“While many employers are interested in making wellness efforts more social to increase engagement, based on our findings there is a significant opportunity to go further and improve outcomes by better designing these competitions,” said senior author David A. Asch, MD, MBA, a professor of Medicine and Health Care Management and director of the Penn Center for Health Care Innovation.

The authors found that 95 percent of employees stayed engaged in the study even during the follow-up period and suggest this could be due in-part to the smartphone-based approach to data collection, since many people carry their phone with them wherever they go. 

“Using behavioral economics approaches offers the potential of generating truly innovative approaches for promoting healthy behavior,” said co-author Kevin G. Volpp, MD, PhD, professor of Medicine and Health Care Management and director of the Penn Center for Health Incentives and Behavioral Economics. “This study highlights that social and financial-incentive based approaches can be combined to achieve better outcomes.”

Additional Penn authors on the study include Roy Rosin, MBA; Scarlett L. Bellamy, ScD; Dylan S. Small, PhD; Michele A. Fletcher, CPA; Rosemary Osman-Koss, BS; Jennifer L. Brady, MA, RD, LDN; Lisa Wesby, MS; Karen Hoffer, BS; David Shuttleworth, MS; Devon H. Taylor, BS; Victoria Ulrich, MPH, RD; Jingsan Zhu, MBA, MS; Lin Yang, MS; and Xingmei Wang, MS.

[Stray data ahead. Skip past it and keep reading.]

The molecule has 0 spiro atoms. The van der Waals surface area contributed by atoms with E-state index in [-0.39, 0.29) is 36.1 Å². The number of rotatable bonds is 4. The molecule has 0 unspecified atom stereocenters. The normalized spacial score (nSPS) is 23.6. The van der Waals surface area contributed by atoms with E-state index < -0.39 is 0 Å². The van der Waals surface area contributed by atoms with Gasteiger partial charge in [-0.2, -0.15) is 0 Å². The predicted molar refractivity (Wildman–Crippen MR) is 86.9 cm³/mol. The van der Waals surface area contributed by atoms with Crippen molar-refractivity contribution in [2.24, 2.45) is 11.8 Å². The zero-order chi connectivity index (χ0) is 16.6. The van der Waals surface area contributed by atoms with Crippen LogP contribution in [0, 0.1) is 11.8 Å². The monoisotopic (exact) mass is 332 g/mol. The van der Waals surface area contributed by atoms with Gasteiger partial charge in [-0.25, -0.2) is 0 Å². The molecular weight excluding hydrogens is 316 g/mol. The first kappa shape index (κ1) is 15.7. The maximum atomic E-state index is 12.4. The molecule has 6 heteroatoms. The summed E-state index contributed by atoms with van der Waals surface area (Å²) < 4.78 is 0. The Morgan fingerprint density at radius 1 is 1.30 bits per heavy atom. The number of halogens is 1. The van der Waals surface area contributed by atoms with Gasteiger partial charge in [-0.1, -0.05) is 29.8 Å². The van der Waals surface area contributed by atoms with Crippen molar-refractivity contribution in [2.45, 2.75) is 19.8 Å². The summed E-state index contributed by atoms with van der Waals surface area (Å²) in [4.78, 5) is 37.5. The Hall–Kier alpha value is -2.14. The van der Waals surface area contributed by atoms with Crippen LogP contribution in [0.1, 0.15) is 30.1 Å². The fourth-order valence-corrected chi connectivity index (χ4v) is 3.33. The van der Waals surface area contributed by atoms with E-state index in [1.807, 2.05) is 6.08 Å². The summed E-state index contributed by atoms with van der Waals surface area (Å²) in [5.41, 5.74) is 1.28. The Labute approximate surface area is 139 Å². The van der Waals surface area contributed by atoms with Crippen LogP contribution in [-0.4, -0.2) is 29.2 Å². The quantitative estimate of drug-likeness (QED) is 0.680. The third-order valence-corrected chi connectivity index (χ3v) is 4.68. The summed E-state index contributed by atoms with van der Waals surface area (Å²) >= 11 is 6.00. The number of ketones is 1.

Funding for the study was provided by the National Institute on Aging (NCT02030080).

Penn Medicine is one of the world’s leading academic medical centers, dedicated to the related missions of medical education, biomedical research, excellence in patient care, and community service. The organization consists of the University of Pennsylvania Health System and Penn’s Raymond and Ruth Perelman School of Medicine, founded in 1765 as the nation’s first medical school.

The Perelman School of Medicine is consistently among the nation's top recipients of funding from the National Institutes of Health, with $550 million awarded in the 2022 fiscal year. Home to a proud history of “firsts” in medicine, Penn Medicine teams have pioneered discoveries and innovations that have shaped modern medicine, including recent breakthroughs such as CAR T cell therapy for cancer and the mRNA technology used in COVID-19 vaccines.

The University of Pennsylvania Health System’s patient care facilities stretch from the Susquehanna River in Pennsylvania to the New Jersey shore. These include the Hospital of the University of Pennsylvania, Penn Presbyterian Medical Center, Chester County Hospital, Lancaster General Health, Penn Medicine Princeton Health, and Pennsylvania Hospital—the nation’s first hospital, founded in 1751. Additional facilities and enterprises include Good Shepherd Penn Partners, Penn Medicine at Home, Lancaster Behavioral Health Hospital, and Princeton House Behavioral Health, among others.

Penn Medicine is an $11.1 billion enterprise powered by more than 49,000 talented faculty and staff.